The British pound fell by 2% after London's popular mayor, Boris Johnson, became the most prominent politician to say he would back the campaign for Britain to leave the European Union in a June 23 referendum.

Global Stocks Gain on Rising Commodities Prices, China

Global stocks gained Monday as rising commodities prices and signs of stability in China markets helped rekindle a rally that stalled at the end of last week. In currencies, the pound fell sharply against the dollar.

Whither Mortgages?

from Liberty Street Economics

-- this post authored by Andrew Haughwout, Donghoon Lee, Joelle Scally, and Wilbert van der Klaauw

Our most recent Quarterly Report on Household Debt and Credit showed that although total household debt has increased somewhat since 2012, that growth has been driven almost entirely by nonhousing debt - credit cards, auto loans and student loans. The largest category of household debt - mortgages - has been essentially flat since 2012, in spite of a substantial rise in housing prices over that period. In this post, we explore the sources of the sluggish growth in mortgage debt using our New York Fed Consumer Credit Panel, which is based on Equifax credit data.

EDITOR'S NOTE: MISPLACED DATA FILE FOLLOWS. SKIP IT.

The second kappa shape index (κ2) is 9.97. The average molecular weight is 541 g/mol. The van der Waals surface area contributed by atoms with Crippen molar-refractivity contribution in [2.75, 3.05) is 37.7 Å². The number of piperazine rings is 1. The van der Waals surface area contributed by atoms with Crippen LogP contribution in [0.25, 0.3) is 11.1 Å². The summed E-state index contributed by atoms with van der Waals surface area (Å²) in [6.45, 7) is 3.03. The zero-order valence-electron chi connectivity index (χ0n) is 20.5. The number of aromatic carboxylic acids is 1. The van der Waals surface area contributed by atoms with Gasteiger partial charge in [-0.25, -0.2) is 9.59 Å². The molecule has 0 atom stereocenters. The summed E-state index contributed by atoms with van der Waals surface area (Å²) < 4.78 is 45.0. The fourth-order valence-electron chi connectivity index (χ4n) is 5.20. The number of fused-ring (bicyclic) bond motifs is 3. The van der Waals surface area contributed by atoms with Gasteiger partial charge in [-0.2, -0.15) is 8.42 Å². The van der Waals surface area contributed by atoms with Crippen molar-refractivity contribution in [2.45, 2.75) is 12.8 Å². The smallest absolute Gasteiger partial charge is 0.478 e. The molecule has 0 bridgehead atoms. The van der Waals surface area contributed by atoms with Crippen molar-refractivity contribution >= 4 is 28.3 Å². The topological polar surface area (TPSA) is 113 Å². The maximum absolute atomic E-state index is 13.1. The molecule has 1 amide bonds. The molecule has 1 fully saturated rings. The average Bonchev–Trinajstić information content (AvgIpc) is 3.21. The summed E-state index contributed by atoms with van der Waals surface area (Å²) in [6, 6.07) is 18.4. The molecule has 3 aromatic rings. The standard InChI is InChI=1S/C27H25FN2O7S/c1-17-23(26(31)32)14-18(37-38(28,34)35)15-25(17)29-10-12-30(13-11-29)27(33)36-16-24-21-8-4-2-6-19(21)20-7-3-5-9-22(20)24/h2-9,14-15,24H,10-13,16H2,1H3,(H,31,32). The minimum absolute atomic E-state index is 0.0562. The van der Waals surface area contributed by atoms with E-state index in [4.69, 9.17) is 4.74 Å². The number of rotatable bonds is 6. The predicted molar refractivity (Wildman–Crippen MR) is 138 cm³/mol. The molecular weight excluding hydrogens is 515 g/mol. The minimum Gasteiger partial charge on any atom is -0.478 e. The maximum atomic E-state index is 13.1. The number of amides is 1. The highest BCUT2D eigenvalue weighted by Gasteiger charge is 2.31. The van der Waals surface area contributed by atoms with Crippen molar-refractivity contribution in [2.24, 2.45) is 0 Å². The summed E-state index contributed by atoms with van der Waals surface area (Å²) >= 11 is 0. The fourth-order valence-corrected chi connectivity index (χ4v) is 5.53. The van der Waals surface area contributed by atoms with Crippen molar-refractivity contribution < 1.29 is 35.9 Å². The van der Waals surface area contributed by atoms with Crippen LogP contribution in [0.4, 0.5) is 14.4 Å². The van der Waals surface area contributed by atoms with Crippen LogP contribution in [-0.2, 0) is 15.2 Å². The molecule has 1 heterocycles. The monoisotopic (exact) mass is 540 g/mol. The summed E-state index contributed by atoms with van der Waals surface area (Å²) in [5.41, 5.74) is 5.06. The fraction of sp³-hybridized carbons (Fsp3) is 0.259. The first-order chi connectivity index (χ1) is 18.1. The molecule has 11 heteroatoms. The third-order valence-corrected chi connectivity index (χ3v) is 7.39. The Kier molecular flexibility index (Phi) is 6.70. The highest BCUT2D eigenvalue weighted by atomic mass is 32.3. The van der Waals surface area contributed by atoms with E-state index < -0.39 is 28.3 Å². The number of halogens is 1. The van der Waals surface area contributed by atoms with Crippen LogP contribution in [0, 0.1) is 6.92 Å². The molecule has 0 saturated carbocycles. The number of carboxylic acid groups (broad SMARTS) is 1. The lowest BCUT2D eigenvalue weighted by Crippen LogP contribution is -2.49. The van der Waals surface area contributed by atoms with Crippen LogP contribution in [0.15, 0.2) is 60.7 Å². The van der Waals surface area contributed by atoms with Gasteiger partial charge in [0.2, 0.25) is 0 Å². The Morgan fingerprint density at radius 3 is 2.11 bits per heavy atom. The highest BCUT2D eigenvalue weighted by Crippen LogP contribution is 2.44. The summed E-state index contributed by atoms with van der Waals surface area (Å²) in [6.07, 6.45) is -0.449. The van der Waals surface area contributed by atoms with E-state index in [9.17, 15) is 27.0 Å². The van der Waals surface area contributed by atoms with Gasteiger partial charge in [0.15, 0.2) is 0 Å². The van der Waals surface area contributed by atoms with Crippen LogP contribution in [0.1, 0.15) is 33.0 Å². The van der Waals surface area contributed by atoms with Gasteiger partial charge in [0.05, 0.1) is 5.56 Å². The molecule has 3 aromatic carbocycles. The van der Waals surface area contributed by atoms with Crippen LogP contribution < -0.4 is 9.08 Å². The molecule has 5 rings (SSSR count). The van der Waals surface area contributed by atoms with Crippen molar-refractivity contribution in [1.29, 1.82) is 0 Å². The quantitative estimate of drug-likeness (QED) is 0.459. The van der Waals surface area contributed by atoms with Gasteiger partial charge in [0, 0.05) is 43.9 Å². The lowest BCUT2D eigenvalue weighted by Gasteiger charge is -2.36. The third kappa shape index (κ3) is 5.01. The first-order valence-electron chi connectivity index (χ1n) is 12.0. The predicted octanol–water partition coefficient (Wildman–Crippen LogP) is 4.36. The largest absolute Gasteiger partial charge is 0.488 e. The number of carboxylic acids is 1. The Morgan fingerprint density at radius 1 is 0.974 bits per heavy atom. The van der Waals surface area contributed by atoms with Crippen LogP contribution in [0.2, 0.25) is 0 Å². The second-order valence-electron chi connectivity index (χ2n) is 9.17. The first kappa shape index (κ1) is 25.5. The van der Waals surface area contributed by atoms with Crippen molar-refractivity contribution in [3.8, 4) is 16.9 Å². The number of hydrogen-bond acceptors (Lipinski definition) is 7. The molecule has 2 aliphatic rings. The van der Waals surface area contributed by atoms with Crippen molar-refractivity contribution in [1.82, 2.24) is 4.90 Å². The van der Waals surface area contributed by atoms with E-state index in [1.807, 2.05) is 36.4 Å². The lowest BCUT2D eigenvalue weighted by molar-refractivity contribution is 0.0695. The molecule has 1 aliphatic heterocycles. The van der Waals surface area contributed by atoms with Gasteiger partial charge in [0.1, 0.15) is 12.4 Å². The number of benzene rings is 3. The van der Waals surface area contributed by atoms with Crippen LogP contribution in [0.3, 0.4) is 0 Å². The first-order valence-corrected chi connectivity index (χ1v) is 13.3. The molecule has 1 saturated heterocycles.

Petro-Euro, Money-debt, Banking Crisis, Real Economy: Ten Years To Seal The Fate Of An Economic-financial System

from LEAP/Europe 2020,

Precisely ten years ago (to the day), in its second bulletin of February 2006 [1], warning about the imminent explosion of a "global systemic crisis", the GEAB based its opinion on the identification of two strong signs: the end of the publication of the M3 money supply indicator [2] (suggesting a start to unusual degrees of the famous "money printing" which everyone has spoken about ever since); and the Iranian oil bourse launch - a country not yet constrained by international sanctions at the time - but a stock market based on the Euro [3].

Market Snapshot: Dow industrials poised for a more-than-1% gain as oil roars ahead

Stock futures point to a higher start for Wall Street as oil prices continue to gain from Friday's news that the U.S. oil-rig count declined for the ninth straight week.